The world-weary Moses, naive Galahad, formidable Tanty and a host of other richly drawn characters gave a voice to the voiceless just as the infamous ‘No Blacks, No Dogs, No Irish’ signs went up in boarding room windows across Britain. There was a tendency even among well-meaning commentators to infantilise the immigrants, but Selvon’s Lonely Londoners were never sentimentalised. Individuals could be aloof, generous, prejudiced, compassionate, romantic or exploitative, or more likely a combination of all these traits and many more besides. In short, they were complex rather than caricatures. In recounting the hardships, mishaps, prejudice and comradeship they encountered, the book was as hilarious as it was heart-rending.
Over the next 20 years, Selvon published a further six novels, produced a collection of short stories, penned BBC television plays and a co-wrote the screenplay for Pressure, a critically acclaimed film centred around Tony, a black teenager who was the first of his Trinidadian family to be born in Britain. Pressure revisited similar themes to the ones Selvon first explored in what remains his best-known and most-celebrated book and was last year ranked as one of the 50 best British films of all time.
Pressure, the first black-directed (by Horance Ove) British feature-length fiction film, was shelved by funders BFI for almost three years due to controversial scenes of police brutality directed against the black community. By the time it was finally released in October 1976, Sam Selvon had been working at Dundee for a year.
The Fellowship came with an annual salary of £2202 – nearly £22,000 in today’s money – which was bolstered by the provision of a three-bedroom flat at 516 Perth Road offering enviable views over the nearby Botanic Garden and River Tay. The Scottish Arts Council (SAC) provided £1250 towards the cost of employing the Fellow, with the remainder being met by the University.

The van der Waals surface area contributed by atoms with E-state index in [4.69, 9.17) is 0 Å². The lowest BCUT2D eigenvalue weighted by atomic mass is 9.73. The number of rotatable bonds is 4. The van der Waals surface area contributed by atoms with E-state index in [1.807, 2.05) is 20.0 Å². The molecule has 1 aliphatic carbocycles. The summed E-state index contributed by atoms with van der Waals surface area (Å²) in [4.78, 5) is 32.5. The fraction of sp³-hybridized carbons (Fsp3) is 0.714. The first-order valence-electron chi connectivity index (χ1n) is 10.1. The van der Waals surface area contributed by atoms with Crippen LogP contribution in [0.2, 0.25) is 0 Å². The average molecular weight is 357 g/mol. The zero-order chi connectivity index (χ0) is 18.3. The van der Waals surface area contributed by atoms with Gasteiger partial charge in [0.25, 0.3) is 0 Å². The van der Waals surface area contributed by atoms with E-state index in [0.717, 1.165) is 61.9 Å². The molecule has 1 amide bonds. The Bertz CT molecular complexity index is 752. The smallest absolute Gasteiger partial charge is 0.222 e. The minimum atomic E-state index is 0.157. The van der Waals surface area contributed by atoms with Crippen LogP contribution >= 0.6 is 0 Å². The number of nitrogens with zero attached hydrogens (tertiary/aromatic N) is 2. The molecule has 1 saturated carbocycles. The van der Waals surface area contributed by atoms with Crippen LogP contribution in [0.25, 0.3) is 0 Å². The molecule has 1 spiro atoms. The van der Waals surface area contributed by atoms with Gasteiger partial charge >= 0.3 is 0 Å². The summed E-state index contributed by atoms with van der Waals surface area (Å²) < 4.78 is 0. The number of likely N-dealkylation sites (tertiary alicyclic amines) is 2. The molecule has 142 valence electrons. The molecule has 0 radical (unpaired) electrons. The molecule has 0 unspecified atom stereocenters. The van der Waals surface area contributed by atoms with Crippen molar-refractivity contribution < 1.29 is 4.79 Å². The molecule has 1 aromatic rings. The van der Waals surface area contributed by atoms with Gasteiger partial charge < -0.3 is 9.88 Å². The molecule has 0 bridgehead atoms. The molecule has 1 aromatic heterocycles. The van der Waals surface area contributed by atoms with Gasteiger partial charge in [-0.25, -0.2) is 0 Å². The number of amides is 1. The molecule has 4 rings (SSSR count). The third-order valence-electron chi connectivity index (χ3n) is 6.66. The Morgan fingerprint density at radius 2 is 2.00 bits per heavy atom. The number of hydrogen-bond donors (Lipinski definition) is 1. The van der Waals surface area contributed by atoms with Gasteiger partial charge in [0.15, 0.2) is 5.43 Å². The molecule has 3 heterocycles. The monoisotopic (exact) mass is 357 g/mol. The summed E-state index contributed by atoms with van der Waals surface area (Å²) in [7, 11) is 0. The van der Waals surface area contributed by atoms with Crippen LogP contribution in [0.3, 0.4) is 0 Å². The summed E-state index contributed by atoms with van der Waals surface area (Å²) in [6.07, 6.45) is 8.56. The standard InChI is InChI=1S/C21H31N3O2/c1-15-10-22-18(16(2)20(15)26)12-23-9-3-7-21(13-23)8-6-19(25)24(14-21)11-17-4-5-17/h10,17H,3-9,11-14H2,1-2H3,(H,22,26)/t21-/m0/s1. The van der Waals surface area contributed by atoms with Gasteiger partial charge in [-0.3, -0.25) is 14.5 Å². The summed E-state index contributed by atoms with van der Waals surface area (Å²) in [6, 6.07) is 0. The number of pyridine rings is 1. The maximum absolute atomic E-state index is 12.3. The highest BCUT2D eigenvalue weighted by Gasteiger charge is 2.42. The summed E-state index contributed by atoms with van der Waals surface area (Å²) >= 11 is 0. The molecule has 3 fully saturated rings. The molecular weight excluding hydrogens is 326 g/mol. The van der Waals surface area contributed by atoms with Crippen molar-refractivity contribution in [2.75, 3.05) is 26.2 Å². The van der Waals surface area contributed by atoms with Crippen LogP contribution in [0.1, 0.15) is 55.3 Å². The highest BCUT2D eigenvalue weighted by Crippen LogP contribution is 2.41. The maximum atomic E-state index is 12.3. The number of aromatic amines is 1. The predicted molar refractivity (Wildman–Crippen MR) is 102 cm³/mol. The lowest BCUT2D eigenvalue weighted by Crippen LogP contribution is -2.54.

Selvon’s successor as the Creative Writing Fellow was Carl McDougall (pictured below right), who would go on to establish himself as a respected short story writer and novelist. The pair met shortly after Selvon took up his post at Dundee and quickly struck up a friendship.
“At the time I had just started Words, the first Scottish literary magazine to publish short stories regularly. We had extracts from Lanark and it’s where James Kelman and Alexander McCall Smith were first published and when Sam was appointed to his post at Dundee I asked him to come over to Fife and do a reading for us.
Afterwards I gave him a copy of Words and he said he really liked one of my stories. From then he came over to eat with us regularly. We were in the process of doing up an old house in Crail that we had just bought and he even helped us do some of the painting.
Most of my students had gone to Sam’s class and he was a very popular teacher. He was sympathetic and supportive, and he certainly helped my writing a lot. Sam never directly criticised your work, but you always left discussions with him with a clear impression of the ideas he thought it would be worth you considering.”Carl MacDougall
Selvon hosted a two-hour Writing Workshop each Wednesday while also making himself available for anyone seeking his advice at other times. The Creative Writer was expected to work with members of the public seeking to develop their writing skills as much as students. An insight into what this meant in practice came in a formal protest Selvon lodged against proposals to remove the English staff from their base at 6 Perth Road as part of a convoluted reallocation of office space that also affected the Economics and French departments.